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FAQS: About Accreditation


What Is Accreditation?
Accreditation is the process by which a voluntary, non-governmental agency or organization appraises and grants accredited status to institutions and/or programs or services which meet predetermined structure, process, and outcome criteria.

The ANCC Accreditation program includes:

Please Note: Accreditation for organizations is distinct from certification for individual nurses. For information on continuing education requirements for nursing certification, visit the ANCC Certification Center or email certification@ana.org or call 1.800.284.2378.


What is Primary Accreditation?
Primary Accreditation recognizes organizations which demonstrate excellence in the ability to deliver continuing nursing education (CNE) or approve organizations or individuals that have demonstrated excellence in the ability to deliver CNE. The Accreditation Program ensures the integrity of the accreditation process through systematic, evidence-based evaluation of application materials submitted by qualified applicants for Accredited Provider or Accredited Approver status. ANCC's Primary Accreditation Program contributes to improving healthcare outcomes by providing a voluntary peer-review process that defines standards for high performance in providing quality CNE and measures compliance with those standards for organizations that elect to apply for accreditation.

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Find an ANCC Accredited Organization


What is Joint Accreditation?
The Joint Accreditation Program is an organizational credential for organizations planning inter-professional continuing education. This program is managed collaboratively by ANCC the Accreditation Council for Continuing Medical Education (ACCME), and the Accreditation Council for Pharmacy Education (ACPE).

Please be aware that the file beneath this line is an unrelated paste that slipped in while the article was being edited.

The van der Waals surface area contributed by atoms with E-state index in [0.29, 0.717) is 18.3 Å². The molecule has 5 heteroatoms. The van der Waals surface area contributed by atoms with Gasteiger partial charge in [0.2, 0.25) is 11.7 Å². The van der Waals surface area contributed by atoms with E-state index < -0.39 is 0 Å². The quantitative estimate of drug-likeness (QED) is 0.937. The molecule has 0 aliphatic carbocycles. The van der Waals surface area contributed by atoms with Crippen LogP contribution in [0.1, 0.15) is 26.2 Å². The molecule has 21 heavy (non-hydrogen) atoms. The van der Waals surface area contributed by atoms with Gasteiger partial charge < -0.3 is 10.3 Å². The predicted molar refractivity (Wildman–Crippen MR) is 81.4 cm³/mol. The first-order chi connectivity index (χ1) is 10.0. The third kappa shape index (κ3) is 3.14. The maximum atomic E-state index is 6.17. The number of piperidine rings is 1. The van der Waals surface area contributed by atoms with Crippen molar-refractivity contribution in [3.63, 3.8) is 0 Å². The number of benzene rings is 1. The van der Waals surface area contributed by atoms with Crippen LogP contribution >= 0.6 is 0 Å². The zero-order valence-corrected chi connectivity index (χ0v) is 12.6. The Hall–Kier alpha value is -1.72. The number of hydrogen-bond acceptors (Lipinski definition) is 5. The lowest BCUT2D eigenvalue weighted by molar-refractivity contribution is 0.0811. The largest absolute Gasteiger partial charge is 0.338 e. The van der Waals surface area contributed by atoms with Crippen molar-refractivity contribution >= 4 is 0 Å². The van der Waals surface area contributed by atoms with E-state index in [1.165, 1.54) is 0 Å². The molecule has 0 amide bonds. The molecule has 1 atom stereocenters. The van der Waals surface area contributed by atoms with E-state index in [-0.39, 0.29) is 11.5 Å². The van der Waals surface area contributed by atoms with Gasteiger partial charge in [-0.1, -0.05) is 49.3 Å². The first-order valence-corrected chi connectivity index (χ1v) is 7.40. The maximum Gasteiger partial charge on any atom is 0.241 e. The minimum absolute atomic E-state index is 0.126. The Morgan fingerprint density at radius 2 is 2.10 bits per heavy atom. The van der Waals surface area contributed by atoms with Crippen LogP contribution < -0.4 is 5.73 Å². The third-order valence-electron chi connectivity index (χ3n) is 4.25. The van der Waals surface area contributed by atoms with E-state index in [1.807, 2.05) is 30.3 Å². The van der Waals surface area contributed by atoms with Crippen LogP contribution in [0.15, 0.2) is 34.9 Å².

Goals are to support inter-professional collaborative practice (IPCP) through inter-professional continuing education, and to streamline the accreditation processes. Inter-professional education (IPE) is designed to address the professional practice gaps of the healthcare team using an educational planning process that reflects input from all professionals who make up the team. The education is designed to change the skills/strategy, performance, or patient outcomes of the healthcare team.

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What is the Practice Transition Accreditation Program (PTAP)?
PTAP sets the global standard for nurse residency and fellowship programs that transition registered nurses (RNs) and advanced practice registered nurses (APRNs) into new practice settings. PTAP provides a road map for organizations to develop new residency or fellowship programs, or to evaluate the quality of their existing programs. These include the following types of transition programs: RN residency, RN fellowship, and APRN fellowship. Residencies or fellowships that meet PTAP criteria exhibit excellence in the domains of development and design, nursing professional development, organizational enculturation, practice-based learning, program leadership, and quality outcomes.

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What is the Nursing Skills Competency Program (NSCP)?
The NSCP is a credential awarded to courses designed to validate a nurse's competence for a defined skill or skill set. The focus of this recognition is on the course, not the organization or individual providing the course. Courses must be designed according to ANCC criteria, which specify selection of qualified faculty and demonstration of validity and reliability in the evaluation process.

Observation of nurses successfully using the skill or skill set in practice is also required. Individuals successfully completing a recognized course receive a certificate of completion that indicates they are competent in the skill or skill set for a prescribed period of time. The NSCP credential does not award individual nursing certification.

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